A study led by Vancouver Coastal Health Research Institute (VCHRI) scientist Dr John Best examined the relationship between cognitive decline and gait speed (measured in metres per second) and found that a significant decrease in gait speed is a possible predictor of future cognitive decline among older adults.
Dr Best and colleagues collaborated with US researchers and drew from the Health, Aging, and Body Composition Study (a large longitudinal study of American older adults) to access the required longitudinal data. Researchers looked at a cohort of 2876 older adults (aged 70 to 79 years at baseline), with an equal sampling of men and women, who were all initially well-functioning community-dwellers studied over a 9-year period. Older adults who showed a decline in gait speed that was larger than the average decline found in their peers during the first half of the study period tended to show a stronger decline in cognition during the second half of the study period. And the reciprocal relationship was somewhat evident, but weaker. Researchers noted that the findings also point to a bit of directionality or a sequencing of aging such that you primarily see it in mobility first and then it might transition into changes in cognition.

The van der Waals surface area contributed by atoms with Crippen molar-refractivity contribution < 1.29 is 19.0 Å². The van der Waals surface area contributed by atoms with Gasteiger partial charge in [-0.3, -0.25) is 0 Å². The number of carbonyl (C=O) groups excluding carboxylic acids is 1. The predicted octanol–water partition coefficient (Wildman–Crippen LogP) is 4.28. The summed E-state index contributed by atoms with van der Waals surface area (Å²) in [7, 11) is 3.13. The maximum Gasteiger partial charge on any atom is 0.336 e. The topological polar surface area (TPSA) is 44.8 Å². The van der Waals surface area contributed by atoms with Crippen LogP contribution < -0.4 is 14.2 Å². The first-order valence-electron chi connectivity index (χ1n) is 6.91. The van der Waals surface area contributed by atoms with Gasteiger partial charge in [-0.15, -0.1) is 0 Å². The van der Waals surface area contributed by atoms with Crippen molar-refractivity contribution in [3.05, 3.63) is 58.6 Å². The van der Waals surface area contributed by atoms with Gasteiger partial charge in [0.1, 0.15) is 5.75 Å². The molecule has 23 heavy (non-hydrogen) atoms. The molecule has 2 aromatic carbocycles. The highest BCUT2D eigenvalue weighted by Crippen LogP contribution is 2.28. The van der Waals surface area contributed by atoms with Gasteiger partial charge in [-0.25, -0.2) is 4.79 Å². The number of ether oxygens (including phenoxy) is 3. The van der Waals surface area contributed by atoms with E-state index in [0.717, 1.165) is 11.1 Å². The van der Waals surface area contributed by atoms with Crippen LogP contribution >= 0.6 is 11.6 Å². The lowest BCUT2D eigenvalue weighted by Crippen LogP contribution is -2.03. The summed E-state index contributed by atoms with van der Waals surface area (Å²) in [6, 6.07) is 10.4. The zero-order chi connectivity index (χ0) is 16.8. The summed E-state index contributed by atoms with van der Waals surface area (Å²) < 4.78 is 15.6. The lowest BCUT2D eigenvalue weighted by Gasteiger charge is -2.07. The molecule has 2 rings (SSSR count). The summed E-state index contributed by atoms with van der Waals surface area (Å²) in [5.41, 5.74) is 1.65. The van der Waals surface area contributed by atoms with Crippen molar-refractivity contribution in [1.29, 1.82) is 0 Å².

Findings may lead researchers and clinicians to be better able to define populations where intervention to improve cognitive performance would be of greatest benefit.
Dr Best is a researcher at the Djavad Mowafaghian Centre for Brain Health and the Centre for Hip Health and Mobility, and a research associate in the Department of Physical Therapy, Faculty of Medicine, at the University of British Columbia.
The study, “An evaluation of the longitudinal, bidirectional associations between gait speed and cognition in older women and men,” is published in the Journals of Gerontology: Series A: Biological Sciences and Medical Sciences and is available at http://biomedgerontology.oxfordjournals.org/content/early/2016/04/10/gerona.glw066.abstract (login required).
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